Just this last weekend, a friend called to tell me of the demise of a friend of his who slumped and passed on. He was just 51 but a busy executive.
I was at a filling station last week to do the alignment of my vehicle. There was this middle-age man who was such an expert to my judgement. I observed the emptiness of the surrounding that was carved out for alignment and such services within the fuel station and was wondering what the issue could be. Just then, I observed the poster on the wall. Alas, it was the obituary of the man I had come to meet to fix my car. He died a few weeks back. But how? He complained of mere malaria, took care of himself and was ready for work one morning. He slumped after food and before they could rush him to the nearest hospital, he had passed on.
Truth is that most of these early deaths could be averted if only we will all listen to our body.
Dr John D. Kelly IV, MD has the following to say. I’m sure there are lots to learn.
Your body holds great wisdom. It can teach you a lot about yourself. Most importantly, your body sends distress signals that you are a least temporarily off track if you seek a long and healthy life. Physical pain is a great teacher. It indicates that the body has lost homeostasis or balance.
Fatigue and blepharospasm
When I find myself falling asleep during office hours, I know I need to get more rest. Despite our best efforts, we cannot retrain our bodies to need less sleep. The effects of sleep deprivation are far reaching and include increasing ones risk of diabetes, weight gain and even Alzheimer’s disease. If I get less than 7 hours nightly, I dramatically lose effectiveness at work and at home. In my efforts to get more done, I am losing effectiveness and putting my health at risk.
When one or both of my eyelids start twitching, that is my body’s way of saying that I am overloaded. Blepharospasm for me is due to stress and it indicates that:
- A) I need a vacation as soon as possible.
- B) I am overcommitted.
- C) I am not seeing the world correctly.
Item C means that I am taking myself too seriously and I have drifted away from my mindfulness practice. I am no longer living in the moment and the anxiety of future events has taken hold. Blepharospasm is simply my cue to be more loving, grateful and present.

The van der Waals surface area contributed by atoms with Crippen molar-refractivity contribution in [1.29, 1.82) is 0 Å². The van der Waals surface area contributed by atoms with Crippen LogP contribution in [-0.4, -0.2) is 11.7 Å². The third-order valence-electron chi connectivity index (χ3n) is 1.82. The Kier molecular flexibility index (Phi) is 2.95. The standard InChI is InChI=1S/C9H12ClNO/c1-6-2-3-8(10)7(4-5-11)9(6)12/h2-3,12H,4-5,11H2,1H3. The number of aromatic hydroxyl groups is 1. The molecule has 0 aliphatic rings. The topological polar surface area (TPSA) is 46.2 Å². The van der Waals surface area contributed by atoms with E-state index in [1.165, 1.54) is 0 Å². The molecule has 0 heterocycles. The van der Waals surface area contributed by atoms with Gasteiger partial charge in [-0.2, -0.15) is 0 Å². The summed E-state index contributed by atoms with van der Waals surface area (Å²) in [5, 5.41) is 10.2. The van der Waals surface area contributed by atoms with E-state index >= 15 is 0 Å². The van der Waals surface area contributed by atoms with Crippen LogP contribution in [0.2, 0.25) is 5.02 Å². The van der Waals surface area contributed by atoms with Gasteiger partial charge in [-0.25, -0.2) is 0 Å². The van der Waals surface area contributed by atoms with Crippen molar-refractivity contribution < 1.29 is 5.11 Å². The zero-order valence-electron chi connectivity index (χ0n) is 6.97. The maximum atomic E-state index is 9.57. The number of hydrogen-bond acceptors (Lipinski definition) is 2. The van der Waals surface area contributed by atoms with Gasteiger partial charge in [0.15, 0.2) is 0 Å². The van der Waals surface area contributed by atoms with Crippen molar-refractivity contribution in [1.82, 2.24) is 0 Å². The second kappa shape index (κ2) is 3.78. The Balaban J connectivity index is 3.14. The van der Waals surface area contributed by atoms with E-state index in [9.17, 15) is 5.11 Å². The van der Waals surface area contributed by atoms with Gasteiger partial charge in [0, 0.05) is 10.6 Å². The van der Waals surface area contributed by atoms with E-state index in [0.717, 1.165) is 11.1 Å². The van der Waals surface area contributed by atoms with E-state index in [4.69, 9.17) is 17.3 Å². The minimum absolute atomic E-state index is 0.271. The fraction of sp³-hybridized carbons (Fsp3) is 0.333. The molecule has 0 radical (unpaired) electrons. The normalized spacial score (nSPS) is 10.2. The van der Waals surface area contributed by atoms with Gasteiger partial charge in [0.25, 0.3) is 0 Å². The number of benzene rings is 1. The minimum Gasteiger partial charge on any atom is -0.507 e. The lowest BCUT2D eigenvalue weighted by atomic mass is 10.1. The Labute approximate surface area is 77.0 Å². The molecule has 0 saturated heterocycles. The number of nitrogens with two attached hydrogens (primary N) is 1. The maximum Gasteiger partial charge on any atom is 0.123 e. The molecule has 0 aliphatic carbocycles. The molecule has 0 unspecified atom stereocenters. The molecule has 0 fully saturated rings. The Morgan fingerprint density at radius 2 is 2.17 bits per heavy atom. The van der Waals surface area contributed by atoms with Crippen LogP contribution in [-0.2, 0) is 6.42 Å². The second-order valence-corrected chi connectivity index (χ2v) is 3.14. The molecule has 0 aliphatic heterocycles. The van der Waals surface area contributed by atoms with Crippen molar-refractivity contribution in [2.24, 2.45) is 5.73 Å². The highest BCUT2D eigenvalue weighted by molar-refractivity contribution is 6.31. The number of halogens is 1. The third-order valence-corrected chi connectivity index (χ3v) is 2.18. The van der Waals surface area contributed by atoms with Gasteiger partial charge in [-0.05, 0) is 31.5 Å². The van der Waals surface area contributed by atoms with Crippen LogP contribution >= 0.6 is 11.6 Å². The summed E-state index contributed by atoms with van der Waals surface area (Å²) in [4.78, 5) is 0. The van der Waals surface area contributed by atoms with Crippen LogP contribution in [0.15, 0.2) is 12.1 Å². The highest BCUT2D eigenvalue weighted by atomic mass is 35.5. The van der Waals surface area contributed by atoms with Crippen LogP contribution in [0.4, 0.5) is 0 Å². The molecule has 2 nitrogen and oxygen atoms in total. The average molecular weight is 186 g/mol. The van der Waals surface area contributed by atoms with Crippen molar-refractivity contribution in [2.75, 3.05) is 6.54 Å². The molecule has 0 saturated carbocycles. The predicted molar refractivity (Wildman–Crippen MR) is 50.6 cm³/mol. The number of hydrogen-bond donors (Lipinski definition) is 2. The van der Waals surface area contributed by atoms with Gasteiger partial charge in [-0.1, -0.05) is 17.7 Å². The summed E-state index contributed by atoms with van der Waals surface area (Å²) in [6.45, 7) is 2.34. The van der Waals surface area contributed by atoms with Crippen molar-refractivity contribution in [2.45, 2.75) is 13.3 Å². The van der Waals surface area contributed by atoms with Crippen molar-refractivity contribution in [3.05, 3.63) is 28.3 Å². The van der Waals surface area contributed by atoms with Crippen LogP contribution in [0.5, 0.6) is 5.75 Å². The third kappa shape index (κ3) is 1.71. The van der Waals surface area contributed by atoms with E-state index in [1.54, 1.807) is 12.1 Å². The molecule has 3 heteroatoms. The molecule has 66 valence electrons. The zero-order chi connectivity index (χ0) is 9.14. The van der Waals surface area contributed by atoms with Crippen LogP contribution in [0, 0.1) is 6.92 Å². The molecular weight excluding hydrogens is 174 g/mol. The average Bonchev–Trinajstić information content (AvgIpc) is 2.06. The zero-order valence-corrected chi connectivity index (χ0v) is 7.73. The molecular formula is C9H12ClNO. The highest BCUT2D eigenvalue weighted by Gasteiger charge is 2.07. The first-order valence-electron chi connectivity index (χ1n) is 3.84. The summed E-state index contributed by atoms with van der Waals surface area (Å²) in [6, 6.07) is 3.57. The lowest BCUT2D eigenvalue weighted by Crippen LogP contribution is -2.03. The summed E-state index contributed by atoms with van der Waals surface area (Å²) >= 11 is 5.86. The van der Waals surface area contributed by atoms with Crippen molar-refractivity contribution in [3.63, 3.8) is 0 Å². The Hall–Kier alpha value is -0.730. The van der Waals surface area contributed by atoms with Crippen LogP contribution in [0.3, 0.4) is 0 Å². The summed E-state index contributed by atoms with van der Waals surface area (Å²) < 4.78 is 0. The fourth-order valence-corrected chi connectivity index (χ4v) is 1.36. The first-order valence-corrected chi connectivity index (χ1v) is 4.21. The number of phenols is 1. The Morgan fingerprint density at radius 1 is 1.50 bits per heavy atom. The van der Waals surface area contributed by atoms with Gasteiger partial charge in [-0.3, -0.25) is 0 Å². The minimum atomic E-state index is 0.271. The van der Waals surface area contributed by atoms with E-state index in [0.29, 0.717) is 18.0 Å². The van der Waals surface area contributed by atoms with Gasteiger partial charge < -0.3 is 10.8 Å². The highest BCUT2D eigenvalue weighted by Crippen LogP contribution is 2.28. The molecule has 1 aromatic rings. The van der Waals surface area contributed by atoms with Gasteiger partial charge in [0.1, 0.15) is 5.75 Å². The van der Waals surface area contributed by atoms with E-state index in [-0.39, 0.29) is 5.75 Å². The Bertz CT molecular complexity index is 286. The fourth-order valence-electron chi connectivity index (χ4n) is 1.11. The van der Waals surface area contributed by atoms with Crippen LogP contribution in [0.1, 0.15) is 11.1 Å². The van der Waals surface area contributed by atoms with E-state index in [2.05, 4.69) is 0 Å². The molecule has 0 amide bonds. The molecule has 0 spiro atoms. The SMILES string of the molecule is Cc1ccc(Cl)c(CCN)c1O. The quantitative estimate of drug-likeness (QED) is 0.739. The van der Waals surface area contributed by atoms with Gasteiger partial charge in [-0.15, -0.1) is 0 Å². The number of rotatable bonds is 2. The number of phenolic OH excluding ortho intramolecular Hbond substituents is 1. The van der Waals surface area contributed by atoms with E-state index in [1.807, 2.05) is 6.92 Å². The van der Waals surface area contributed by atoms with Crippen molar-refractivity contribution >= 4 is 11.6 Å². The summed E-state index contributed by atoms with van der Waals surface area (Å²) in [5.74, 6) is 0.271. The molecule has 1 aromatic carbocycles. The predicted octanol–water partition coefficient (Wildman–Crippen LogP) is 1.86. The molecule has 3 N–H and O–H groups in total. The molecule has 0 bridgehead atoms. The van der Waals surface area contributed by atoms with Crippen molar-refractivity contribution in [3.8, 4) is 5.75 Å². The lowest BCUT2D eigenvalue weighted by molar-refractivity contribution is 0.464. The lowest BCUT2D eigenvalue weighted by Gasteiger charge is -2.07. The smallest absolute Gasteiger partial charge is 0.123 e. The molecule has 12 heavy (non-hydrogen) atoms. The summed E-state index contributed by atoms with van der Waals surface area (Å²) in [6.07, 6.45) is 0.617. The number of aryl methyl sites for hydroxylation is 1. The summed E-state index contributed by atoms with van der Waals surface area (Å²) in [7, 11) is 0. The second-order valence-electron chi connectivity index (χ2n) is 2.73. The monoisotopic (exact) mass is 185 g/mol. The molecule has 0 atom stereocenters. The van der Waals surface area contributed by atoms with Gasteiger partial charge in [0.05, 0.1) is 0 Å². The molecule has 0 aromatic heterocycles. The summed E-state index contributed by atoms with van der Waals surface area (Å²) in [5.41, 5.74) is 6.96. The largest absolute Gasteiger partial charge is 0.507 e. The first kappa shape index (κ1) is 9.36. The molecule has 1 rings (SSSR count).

This is a hallmark of burnout and essentially means we go about our lives like a robot with little feeling or passion. We are merely “getting by.” When I experience depersonalization, it is truly time to jettison certain obligations. I am way overloaded and my compulsive “yes” to opportunities that I should do has overtaken my inspired “yes” to things I want to or feel called to do. Like my eye twitching, depersonalization indicates I need a break.
Fear, anxiety and sleep
Fear and anxiety indicate that my “pain body” or ego has taken over. These thoughts are not derived from my source and will lead always to negative consequences. The more I practice self-awareness and label these thoughts as coming from my wounded past the more I can return to the present and extend love and gratitude.
Sleep deprivation also tends to make me more anxious. Lack of rest merely makes the well dry. It saps our inner strength.
The key to any signal your body is sending you – whether physical or emotional – is to acknowledge and label it and then own it. Carl Jung once stated “what we resist, persists.” Again, the task is to develop awareness of negative feedback and use it to grow. For instance, if I am feeling particularly irritable, I accept these feelings, become aware or observe them, and use them as a cue to be more mindful and extend love.
A recent series of particularly sleepy days prompted me to exercise more (so I could sleep more soundly) and to go to bed earlier.
Our most beloved vocation is a marathon – not a sprint. To navigate the long journey successfully, we must reap the wisdom that our body holds. Listen to the signals your body is sending and respond. You will be your best self and your best surgeon.